repeating the determining if a multiple scanning rate from the profile of scanning activity for substantially all items used by the specified user in the selected one of the plurality of second geographic regions is greater than a second threshold value for the selected second geographic region for each of the plurality of second geographic regions.
9. The method of claim 1, wherein determining if a multiple scanning rate from the profile of scanning activity for substantially all items used by the specified user is greater than a first threshold value further comprises:
determining if a number of total scans for items used by the specified user is greater than a predetermined minimum number of scans;
if the number of total scans for items used by the specified user is not greater than the predetermined minimum number of scans, discontinuing processing; and
if the number of total scans for items used by the specified user is greater than the predetermined minimum number of scans, then determining if a multiple scanning rate from the profile of scanning activity for substantially all items used by the specified user is greater than a first threshold value.
10. The method of claim 1, wherein the data related to multiple scanning rates for items that meet the first parameter includes a total number of scans performed and a percentage of identification numbers scanned more than once.
11. The method of claim 10, wherein the data related to multiple scanning rates for items that meet the first parameter further includes a percentage of identification numbers scanned more than once within a predetermined period of time and a percentage of identification numbers scanned more than once on different days.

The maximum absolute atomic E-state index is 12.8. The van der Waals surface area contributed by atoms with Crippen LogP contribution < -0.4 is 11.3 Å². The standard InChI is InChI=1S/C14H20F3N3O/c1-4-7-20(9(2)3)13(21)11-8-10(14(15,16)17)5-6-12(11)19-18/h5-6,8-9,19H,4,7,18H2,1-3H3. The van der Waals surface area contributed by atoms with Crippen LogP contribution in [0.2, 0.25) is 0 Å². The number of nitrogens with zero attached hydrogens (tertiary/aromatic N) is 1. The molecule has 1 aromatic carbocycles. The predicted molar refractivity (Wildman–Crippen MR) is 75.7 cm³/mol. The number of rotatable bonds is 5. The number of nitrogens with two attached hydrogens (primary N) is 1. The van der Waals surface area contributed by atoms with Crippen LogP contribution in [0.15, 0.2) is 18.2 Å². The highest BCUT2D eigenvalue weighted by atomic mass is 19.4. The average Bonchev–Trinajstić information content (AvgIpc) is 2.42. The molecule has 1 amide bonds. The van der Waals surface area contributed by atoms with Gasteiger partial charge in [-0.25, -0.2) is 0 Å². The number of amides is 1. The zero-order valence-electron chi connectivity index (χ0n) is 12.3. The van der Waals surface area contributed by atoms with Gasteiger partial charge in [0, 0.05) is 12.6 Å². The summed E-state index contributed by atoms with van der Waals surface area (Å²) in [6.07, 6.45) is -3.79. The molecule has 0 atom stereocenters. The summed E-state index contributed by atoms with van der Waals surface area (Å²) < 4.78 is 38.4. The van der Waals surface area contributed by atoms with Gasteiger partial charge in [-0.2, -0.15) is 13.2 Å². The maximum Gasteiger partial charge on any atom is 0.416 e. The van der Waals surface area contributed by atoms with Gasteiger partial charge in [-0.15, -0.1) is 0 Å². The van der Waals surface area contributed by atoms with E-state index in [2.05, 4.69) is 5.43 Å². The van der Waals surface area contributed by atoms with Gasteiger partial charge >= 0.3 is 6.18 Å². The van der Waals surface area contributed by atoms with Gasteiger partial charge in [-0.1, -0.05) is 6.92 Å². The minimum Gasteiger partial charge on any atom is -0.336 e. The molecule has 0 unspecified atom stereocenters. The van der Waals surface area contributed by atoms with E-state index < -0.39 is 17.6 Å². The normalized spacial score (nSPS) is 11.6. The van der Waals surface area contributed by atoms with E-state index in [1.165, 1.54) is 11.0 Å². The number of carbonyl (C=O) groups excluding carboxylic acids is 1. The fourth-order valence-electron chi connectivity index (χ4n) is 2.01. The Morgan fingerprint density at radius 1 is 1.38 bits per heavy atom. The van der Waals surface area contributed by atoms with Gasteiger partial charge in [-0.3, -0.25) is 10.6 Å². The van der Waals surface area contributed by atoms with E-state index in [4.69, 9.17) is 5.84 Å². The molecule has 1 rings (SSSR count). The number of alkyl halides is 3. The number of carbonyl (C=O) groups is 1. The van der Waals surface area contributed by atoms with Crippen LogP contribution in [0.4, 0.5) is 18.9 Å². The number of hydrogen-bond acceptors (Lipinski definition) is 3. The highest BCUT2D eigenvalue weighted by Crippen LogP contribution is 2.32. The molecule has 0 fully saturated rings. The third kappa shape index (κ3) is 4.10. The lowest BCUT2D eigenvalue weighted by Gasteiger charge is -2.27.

12. The method of claim 1, wherein the items are indicia that evidence payment of postage for mail pieces.
13. The method of claim 12, wherein the identification number is a delivery confirmation number.
14. The method of claim 12, wherein the first parameter is a class of service for the mail pieces.
15. The method of claim 1, wherein the item are coupons.
16. The method of claim 1, wherein the first parameter is use in a first geographic region.
17. A system for identifying possible fraudulent use of identification numbers associated with items intended for a single use, wherein usage of an item is confirmed by scanning the identification number associated with the item, and wherein scanning activity is inconsistent, the system comprising:
a database for storing data associated with scanning the identification numbers;
means for creating a profile, from the data stored in the database, of scanning activity for substantially all items that meet a fist parameter, the profile including data related to multiple scanning rates for items that meet the first parameter;
means for creating, from the data stored in the database, a profile of scanning activity for substantially all items used by a specified user, the profile including data related to multiple scanning rates for items used by the specified user; and
means for determining if a multiple scanning rate from the profile of scanning activity for substantially all items used by the specified user is greater than a first threshold value, the first threshold value being based on a corresponding multiple scanning rate from the profile of scanning activity for substantially all items that meet the first parameter;
wherein if the multiple scan rate from the profile of scanning activity for substantially all items used by a specified user is greater than the first threshold value, specified user is identified as a suspect for possible fraudulent use of the identification numbers.
18. The system of claim 17, further comprising:
means for determining if an extended fraud detection check is required,